JOHN PAUL II
15 February 1998
Dear Brothers and Sisters,
1. Yesterday we celebrated the feast of Sts Cyril and Methodius. These two ninth-century Greek brothers from Thessalonika, formed at the school of the Patriarchate of Constantinople, were dedicated to the evangelization of the peoples of Greater Moravia in the middle Danube region. Cyril and Methodius carried out their missionary service in union with the Church of Constantinople and with the See of Peter's Successor, thereby showing the unity of the Church which at that time had not yet been wounded by the division between East and West.
I would like to entrust to the intercession of these two saints the longing for full unity among all believers in Christ, especially in view of the Great Jubilee of the Year 2000. The need to make every possible effort to continue the ecumenical dialogue was strongly emphasized at the meeting a few days ago of the Central Committee for the Jubilee with the delegates of the Episcopal Conferences. May God hasten our steps towards complete reconciliation, so that the dawn of the third millennium can see Christians, if not fully united, at least closer to this goal.
2. The feast of Sts Cyril and Methodius also gives me the opportunity to remind Christians and all people of goodwill on our continent of what we could call the European challenge, that is, the need to build a Europe which is deeply mindful of its own history, seriously committed to seeing that human rights are put into practice, united with the peoples of the other continents in promoting peace and development on a global scale. However these lofty objectives cannot be pursued without a deep and constant spiritual motivation, which the citizens and nations of Europe can draw from the rich cultural heritage they share, in fruitful dialogue with other great currents of thought, as they have always done during the best moments of their 2,000-year-old civilization.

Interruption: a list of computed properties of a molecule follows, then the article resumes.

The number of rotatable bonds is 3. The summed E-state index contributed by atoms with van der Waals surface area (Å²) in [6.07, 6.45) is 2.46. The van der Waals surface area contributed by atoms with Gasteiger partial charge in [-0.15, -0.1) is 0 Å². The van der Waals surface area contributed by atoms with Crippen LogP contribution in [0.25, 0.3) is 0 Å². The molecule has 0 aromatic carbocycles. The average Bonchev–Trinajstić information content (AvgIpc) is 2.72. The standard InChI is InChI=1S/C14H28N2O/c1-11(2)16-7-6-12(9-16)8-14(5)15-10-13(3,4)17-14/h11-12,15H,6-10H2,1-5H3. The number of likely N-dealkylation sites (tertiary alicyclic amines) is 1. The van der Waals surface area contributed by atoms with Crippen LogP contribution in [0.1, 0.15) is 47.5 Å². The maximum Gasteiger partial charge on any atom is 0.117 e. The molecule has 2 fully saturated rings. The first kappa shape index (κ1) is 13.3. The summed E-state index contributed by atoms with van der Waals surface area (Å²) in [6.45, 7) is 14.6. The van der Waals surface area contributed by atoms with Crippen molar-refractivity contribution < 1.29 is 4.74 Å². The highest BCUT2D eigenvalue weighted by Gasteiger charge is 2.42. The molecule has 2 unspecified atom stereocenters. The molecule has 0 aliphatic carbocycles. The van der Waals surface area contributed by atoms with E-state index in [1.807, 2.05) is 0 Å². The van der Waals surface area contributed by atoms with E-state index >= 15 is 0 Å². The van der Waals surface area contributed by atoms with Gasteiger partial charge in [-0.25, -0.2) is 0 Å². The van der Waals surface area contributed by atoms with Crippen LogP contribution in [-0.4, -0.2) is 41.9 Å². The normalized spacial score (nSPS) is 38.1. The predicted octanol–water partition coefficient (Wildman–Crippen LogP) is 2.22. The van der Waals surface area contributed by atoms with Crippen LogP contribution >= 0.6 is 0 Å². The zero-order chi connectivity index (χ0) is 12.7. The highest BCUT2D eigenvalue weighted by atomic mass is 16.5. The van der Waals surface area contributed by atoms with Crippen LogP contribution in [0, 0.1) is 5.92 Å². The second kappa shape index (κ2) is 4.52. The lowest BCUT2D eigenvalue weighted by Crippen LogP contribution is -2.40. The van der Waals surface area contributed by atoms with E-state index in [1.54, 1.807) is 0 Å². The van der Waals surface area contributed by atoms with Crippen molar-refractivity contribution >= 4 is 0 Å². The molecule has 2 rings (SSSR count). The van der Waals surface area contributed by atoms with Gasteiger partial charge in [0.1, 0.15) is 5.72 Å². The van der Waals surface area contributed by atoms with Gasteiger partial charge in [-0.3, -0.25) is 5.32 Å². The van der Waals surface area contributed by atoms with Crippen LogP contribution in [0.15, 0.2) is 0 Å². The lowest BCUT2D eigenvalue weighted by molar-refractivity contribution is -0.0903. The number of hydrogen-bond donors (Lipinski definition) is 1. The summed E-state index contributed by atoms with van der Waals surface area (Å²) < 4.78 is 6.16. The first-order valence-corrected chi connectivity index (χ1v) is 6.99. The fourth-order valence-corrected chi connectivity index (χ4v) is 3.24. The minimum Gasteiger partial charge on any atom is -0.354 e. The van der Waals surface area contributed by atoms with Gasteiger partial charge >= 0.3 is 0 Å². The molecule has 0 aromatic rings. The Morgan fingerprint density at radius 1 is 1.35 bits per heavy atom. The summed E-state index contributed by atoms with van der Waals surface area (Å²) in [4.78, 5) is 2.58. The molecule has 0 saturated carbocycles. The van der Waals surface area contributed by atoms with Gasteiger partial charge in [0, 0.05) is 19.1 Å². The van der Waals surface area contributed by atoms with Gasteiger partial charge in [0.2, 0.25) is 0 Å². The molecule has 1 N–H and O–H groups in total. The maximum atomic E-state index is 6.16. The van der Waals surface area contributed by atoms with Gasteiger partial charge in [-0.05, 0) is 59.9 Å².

Therefore, celebrating these eminent apostles of Europe means renewing our commitment to the new evangelization of the continent, so that, in the historical transition from the second to the third millennium, its Christian roots will receive new nourishment for the benefit of all European peoples, their culture and their peaceful coexistence.
3. Through the intercession of Mary most holy, as deeply beloved and venerated in the East as in the West, may today’s Christians harmoniously co-operate in the new evangelization and may all the nations of Europe come together in a common house, each making its own contribution and putting it at the service of all.
After praying the Angelus, the Holy Father said:
With great affection I extend my greeting to the many people afflicted with cancer, who with their relatives have wished to join our prayer today to implore God for relief and comfort in the difficult situation they are undergoing.
Dear friends, last Wednesday we celebrated World Day of the Sick, and we paused to reflect on the meaning and value of suffering in the light of faith. Today I again express my spiritual closeness and heartfelt encouragement: do not feel alone in your illness! The Church is close to you. I would like to invite all those in authority to join forces to prevent and successfully combat this widespread disease.
I also wish to urge Christian communities to support the sick and their famlies with concrete solidarity, so that faith in Christ may illumine them in the night of suffering and sustain their hope of healing.
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